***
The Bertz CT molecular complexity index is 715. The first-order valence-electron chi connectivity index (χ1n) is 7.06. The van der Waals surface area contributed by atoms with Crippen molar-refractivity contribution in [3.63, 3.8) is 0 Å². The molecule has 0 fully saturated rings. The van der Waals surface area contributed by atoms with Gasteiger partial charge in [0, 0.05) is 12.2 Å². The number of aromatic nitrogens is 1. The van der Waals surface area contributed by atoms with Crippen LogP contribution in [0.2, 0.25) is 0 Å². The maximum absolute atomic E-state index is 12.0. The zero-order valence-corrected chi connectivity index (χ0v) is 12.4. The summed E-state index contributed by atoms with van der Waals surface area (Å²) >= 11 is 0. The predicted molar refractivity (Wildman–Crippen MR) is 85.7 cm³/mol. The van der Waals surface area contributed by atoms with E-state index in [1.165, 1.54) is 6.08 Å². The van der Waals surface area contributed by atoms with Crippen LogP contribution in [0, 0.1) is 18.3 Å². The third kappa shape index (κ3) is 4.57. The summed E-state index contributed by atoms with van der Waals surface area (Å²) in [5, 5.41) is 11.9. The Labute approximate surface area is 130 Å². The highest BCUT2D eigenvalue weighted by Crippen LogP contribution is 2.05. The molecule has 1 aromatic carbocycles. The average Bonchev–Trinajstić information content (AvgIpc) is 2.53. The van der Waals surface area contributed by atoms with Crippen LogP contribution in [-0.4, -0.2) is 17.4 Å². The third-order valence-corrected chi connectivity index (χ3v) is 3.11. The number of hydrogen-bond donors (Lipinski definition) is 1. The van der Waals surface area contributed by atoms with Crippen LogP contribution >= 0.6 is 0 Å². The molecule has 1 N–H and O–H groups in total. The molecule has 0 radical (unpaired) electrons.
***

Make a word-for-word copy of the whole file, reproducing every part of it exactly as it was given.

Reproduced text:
The Bertz CT molecular complexity index is 715. The first-order valence-electron chi connectivity index (χ1n) is 7.06. The van der Waals surface area contributed by atoms with Crippen molar-refractivity contribution in [3.63, 3.8) is 0 Å². The molecule has 0 fully saturated rings. The van der Waals surface area contributed by atoms with Gasteiger partial charge in [0, 0.05) is 12.2 Å². The number of aromatic nitrogens is 1. The van der Waals surface area contributed by atoms with Crippen LogP contribution in [0.2, 0.25) is 0 Å². The maximum absolute atomic E-state index is 12.0. The zero-order valence-corrected chi connectivity index (χ0v) is 12.4. The summed E-state index contributed by atoms with van der Waals surface area (Å²) >= 11 is 0. The predicted molar refractivity (Wildman–Crippen MR) is 85.7 cm³/mol. The van der Waals surface area contributed by atoms with E-state index in [1.165, 1.54) is 6.08 Å². The van der Waals surface area contributed by atoms with Crippen LogP contribution in [0, 0.1) is 18.3 Å². The third kappa shape index (κ3) is 4.57. The summed E-state index contributed by atoms with van der Waals surface area (Å²) in [5, 5.41) is 11.9. The Labute approximate surface area is 130 Å². The highest BCUT2D eigenvalue weighted by Crippen LogP contribution is 2.05. The molecule has 1 aromatic carbocycles. The average Bonchev–Trinajstić information content (AvgIpc) is 2.53. The van der Waals surface area contributed by atoms with Crippen LogP contribution in [-0.4, -0.2) is 17.4 Å². The third-order valence-corrected chi connectivity index (χ3v) is 3.11. The number of hydrogen-bond donors (Lipinski definition) is 1. The van der Waals surface area contributed by atoms with Crippen LogP contribution >= 0.6 is 0 Å². The molecule has 1 N–H and O–H groups in total. The molecule has 0 radical (unpaired) electrons.